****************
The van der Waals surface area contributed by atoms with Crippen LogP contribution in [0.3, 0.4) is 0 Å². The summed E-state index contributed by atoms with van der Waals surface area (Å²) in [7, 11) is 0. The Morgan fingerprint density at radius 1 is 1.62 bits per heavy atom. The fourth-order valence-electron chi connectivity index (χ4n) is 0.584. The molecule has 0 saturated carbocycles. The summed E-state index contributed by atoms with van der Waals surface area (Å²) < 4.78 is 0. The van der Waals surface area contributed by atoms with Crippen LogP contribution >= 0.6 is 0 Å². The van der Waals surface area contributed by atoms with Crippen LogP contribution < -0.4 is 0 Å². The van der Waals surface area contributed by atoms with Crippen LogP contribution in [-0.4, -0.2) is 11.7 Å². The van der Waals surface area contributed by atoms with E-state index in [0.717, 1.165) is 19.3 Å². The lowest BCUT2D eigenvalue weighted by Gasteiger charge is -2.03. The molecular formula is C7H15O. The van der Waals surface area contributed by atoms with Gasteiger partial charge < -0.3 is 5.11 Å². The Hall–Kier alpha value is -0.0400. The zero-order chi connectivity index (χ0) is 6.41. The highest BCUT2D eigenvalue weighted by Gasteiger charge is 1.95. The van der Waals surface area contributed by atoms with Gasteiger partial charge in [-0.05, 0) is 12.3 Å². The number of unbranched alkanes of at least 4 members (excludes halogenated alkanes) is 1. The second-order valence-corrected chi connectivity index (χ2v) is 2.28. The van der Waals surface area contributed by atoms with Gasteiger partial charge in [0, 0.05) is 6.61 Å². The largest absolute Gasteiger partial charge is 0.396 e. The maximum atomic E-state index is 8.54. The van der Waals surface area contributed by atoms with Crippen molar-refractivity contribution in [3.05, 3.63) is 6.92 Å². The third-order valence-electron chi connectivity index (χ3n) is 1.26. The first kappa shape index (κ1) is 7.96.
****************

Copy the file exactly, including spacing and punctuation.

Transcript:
The van der Waals surface area contributed by atoms with Crippen LogP contribution in [0.3, 0.4) is 0 Å². The summed E-state index contributed by atoms with van der Waals surface area (Å²) in [7, 11) is 0. The Morgan fingerprint density at radius 1 is 1.62 bits per heavy atom. The fourth-order valence-electron chi connectivity index (χ4n) is 0.584. The molecule has 0 saturated carbocycles. The summed E-state index contributed by atoms with van der Waals surface area (Å²) < 4.78 is 0. The van der Waals surface area contributed by atoms with Crippen LogP contribution >= 0.6 is 0 Å². The van der Waals surface area contributed by atoms with Crippen LogP contribution < -0.4 is 0 Å². The van der Waals surface area contributed by atoms with Crippen LogP contribution in [-0.4, -0.2) is 11.7 Å². The van der Waals surface area contributed by atoms with E-state index in [0.717, 1.165) is 19.3 Å². The lowest BCUT2D eigenvalue weighted by Gasteiger charge is -2.03. The molecular formula is C7H15O. The van der Waals surface area contributed by atoms with Gasteiger partial charge < -0.3 is 5.11 Å². The Hall–Kier alpha value is -0.0400. The zero-order chi connectivity index (χ0) is 6.41. The highest BCUT2D eigenvalue weighted by Gasteiger charge is 1.95. The van der Waals surface area contributed by atoms with Gasteiger partial charge in [-0.05, 0) is 12.3 Å². The number of unbranched alkanes of at least 4 members (excludes halogenated alkanes) is 1. The second-order valence-corrected chi connectivity index (χ2v) is 2.28. The van der Waals surface area contributed by atoms with Gasteiger partial charge in [0, 0.05) is 6.61 Å². The largest absolute Gasteiger partial charge is 0.396 e. The maximum atomic E-state index is 8.54. The van der Waals surface area contributed by atoms with Crippen molar-refractivity contribution in [3.05, 3.63) is 6.92 Å². The third-order valence-electron chi connectivity index (χ3n) is 1.26. The first kappa shape index (κ1) is 7.96.